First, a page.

Topic "commandline download..."

Author Message
Thomas Boss

Guest


Hi,
i try to make a unattendet commandline download with the following commandline:

WinSCP.exe /command "open xx:xx@xx" "/option batch on" "/option confirm off" "get x/x/x.txt C:\x.txt" "exit" /Log="C:\log.txt"

unfortunatly i don't get it to work. I allways get this lines in the Log:

. 2007-11-21 18:49:12.875 Asking user:
. 2007-11-21 18:49:12.875 The server's host key was not found in the cache. You have no guarantee that the server is the computer you think it is.
. 2007-11-21 18:49:12.875
. 2007-11-21 18:49:12.875 The server's rsa2 key fingerprint is:
. 2007-11-21 18:49:12.875 ssh-rsa 1024 c6:5b:58:f2:75:16:bb:3a:dd:46:70:44:f0:6c:31:45
. 2007-11-21 18:49:12.875
. 2007-11-21 18:49:12.875 If you trust this host, press Yes. To connect without adding host key to the cache, press No. To abandon the connection press Cancel.
. 2007-11-21 18:49:12.875
. 2007-11-21 18:49:12.875 Continue connecting and add host key to the cache? ()
. 2007-11-21 18:49:12.875 Attempt to close connection due to fatal exception:
* 2007-11-21 18:49:12.875 Host key wasn't verified!
. 2007-11-21 18:49:12.875 Closing connection.

i thought with "option batch on" i turned off the "Asking user" (which is quit stupid in a commandline, or not?)

I can't store the connection (in WinSCP the connection works) because there are different connections, and it would be easyier - because i allways trust my servers.

so, what could i do to get this working?

BR
Thomas
TS

Guest


Thomas Boss wrote:
Hi,
...
* 2007-11-21 18:49:12.875 Host key wasn't verified!
. 2007-11-21 18:49:12.875 Closing connection.
...
because i allways trust my servers.

so, what could i do to get this working?


Make a list of host keys for all of your servers, and add those host keys to WinSCP -- either through the use of an INI file, or via a registry file that you (silently?) import before firing off the WinSCP script.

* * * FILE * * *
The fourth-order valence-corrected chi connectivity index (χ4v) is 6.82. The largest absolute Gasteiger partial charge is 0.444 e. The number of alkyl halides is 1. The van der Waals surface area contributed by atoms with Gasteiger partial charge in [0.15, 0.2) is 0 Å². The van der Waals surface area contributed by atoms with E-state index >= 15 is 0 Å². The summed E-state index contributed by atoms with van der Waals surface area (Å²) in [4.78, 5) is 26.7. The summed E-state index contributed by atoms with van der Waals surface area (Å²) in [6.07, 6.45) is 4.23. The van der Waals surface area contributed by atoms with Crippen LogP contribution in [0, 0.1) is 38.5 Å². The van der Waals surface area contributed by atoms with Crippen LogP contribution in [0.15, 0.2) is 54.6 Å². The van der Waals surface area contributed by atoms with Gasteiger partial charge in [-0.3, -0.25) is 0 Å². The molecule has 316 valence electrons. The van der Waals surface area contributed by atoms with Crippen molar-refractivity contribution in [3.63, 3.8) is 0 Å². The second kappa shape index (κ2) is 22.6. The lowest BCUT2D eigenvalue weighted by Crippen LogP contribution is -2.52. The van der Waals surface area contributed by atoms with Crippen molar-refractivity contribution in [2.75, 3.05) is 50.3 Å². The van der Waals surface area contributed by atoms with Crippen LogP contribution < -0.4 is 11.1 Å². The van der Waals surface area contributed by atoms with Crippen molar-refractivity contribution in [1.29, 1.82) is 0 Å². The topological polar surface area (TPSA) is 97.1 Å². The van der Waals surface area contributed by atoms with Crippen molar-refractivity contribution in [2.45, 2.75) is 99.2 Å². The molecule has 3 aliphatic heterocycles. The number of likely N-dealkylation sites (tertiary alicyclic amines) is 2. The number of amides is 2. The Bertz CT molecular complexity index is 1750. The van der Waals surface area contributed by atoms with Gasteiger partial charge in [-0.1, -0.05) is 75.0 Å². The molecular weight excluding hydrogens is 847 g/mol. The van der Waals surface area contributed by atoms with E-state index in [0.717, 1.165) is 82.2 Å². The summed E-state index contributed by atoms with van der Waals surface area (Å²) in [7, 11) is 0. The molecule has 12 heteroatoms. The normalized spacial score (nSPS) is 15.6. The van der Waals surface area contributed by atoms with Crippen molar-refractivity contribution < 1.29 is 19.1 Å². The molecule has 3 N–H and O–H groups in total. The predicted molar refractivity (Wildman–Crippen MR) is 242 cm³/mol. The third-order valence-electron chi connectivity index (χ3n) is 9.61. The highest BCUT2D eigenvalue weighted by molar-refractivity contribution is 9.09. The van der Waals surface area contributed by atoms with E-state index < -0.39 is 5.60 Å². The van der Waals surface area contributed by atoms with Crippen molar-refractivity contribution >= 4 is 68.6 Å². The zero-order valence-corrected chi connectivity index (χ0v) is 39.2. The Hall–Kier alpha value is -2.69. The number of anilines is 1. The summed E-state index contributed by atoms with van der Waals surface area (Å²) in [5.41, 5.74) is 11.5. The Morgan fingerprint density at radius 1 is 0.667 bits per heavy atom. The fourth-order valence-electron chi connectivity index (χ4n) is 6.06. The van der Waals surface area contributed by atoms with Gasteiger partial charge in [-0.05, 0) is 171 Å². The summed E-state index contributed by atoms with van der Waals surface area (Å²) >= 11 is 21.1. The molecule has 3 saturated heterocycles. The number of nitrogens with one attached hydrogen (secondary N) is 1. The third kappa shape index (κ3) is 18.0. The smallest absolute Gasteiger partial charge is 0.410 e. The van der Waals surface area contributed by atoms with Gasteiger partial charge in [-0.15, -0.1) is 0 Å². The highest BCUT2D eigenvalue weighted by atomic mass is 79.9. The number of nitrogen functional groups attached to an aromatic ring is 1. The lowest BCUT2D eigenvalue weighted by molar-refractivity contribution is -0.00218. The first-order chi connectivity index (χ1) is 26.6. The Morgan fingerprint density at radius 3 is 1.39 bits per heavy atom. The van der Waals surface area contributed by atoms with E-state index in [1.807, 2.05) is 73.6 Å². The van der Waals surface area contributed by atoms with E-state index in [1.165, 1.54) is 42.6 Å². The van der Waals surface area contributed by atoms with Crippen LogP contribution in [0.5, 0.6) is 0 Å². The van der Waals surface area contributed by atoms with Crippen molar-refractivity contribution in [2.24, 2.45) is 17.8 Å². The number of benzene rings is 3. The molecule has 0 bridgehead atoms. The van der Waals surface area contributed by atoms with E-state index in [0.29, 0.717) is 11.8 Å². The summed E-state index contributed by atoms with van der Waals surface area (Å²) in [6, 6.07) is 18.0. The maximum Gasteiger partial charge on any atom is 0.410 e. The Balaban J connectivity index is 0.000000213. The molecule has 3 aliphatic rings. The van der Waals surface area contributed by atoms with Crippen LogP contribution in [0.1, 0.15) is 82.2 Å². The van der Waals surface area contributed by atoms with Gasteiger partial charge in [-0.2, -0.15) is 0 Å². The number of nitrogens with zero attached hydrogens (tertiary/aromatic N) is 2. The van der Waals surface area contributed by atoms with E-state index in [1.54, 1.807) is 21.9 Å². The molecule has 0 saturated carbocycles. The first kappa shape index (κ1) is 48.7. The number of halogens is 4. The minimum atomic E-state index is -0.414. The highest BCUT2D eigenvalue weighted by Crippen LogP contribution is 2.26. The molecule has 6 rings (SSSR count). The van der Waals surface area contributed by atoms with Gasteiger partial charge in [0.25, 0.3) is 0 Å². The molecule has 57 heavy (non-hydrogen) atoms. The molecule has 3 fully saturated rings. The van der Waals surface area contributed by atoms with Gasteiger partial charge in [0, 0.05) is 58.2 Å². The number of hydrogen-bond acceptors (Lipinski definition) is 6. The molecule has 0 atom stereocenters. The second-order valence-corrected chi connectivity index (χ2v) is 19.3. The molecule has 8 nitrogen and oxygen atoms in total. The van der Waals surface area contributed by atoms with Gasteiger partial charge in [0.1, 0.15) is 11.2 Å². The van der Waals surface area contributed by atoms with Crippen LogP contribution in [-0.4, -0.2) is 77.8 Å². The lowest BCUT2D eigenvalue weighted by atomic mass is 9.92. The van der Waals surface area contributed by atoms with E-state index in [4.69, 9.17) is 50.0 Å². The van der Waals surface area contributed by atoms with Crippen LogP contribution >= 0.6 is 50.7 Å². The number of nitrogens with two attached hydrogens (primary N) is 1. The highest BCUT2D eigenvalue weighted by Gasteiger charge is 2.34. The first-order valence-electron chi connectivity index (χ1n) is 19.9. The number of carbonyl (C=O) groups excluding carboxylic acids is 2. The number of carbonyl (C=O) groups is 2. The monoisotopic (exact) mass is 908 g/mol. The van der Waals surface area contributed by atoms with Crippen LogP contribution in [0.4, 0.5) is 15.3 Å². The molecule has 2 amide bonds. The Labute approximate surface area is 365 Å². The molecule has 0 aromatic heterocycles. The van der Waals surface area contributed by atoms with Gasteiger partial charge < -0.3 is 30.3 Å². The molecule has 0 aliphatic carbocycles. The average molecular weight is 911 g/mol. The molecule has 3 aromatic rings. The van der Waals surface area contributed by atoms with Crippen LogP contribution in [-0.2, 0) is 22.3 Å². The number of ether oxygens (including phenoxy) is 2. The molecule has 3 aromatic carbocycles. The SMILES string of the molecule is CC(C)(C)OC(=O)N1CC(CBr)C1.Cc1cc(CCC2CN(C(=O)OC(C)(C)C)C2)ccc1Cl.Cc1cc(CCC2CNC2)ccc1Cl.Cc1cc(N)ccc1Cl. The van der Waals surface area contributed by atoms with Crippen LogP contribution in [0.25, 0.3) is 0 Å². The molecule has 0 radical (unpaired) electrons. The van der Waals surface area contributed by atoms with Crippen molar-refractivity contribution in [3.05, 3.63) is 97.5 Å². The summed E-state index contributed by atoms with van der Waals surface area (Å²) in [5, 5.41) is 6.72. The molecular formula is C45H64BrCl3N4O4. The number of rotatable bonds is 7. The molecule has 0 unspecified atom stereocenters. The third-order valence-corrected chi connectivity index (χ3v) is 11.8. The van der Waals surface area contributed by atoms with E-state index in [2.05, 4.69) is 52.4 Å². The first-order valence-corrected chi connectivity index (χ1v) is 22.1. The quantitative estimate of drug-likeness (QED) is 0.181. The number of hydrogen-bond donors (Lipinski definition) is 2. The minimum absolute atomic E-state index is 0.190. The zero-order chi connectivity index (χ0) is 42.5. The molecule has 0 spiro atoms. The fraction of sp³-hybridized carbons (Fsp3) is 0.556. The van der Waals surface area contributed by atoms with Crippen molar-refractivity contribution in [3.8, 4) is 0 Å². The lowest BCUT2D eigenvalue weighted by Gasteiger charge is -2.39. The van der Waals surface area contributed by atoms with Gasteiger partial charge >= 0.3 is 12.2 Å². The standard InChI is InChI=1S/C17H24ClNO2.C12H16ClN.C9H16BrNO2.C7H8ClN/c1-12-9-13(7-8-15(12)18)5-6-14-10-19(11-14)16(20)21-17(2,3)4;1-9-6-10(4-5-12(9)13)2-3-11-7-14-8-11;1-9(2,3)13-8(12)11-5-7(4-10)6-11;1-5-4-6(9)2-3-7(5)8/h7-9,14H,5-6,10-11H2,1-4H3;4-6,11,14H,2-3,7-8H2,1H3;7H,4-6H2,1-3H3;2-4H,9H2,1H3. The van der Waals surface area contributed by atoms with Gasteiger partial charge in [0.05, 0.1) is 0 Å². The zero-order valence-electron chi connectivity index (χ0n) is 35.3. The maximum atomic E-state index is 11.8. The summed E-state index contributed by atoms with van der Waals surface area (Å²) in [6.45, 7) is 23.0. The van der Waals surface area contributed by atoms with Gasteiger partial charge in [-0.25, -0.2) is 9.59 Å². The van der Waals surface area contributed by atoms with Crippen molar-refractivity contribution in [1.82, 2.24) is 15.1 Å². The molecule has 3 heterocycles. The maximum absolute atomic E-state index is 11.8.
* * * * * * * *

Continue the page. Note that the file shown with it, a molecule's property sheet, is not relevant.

I think Martin has said before, it's a gross security risk (read: Bad Idea[tm]) to blindly accept a host key without verification. That's putting all your trust in the infallibility of the network to prevent a MitM attack. In most cases the network is NOT cryptographically strong, and so it reduces the security of your ssh (weakest link, etc). If you really care so little about the security of your file transfer, plaintext FTP requires no host key caching and because it has no cryptographic overhead, may even be faster. The fact that you're sending your user account credentials in plain text is, in our hypothetical scenario, a non-issue. Or even better, use TFTP and dispense with the facade of user authentication altogether. Realize that any of these options are equivalent from a security standpoint. (Well, okay plain FTP might be worse because the user credentials revealed could potentially be used to impersonate that user elsewhere.)
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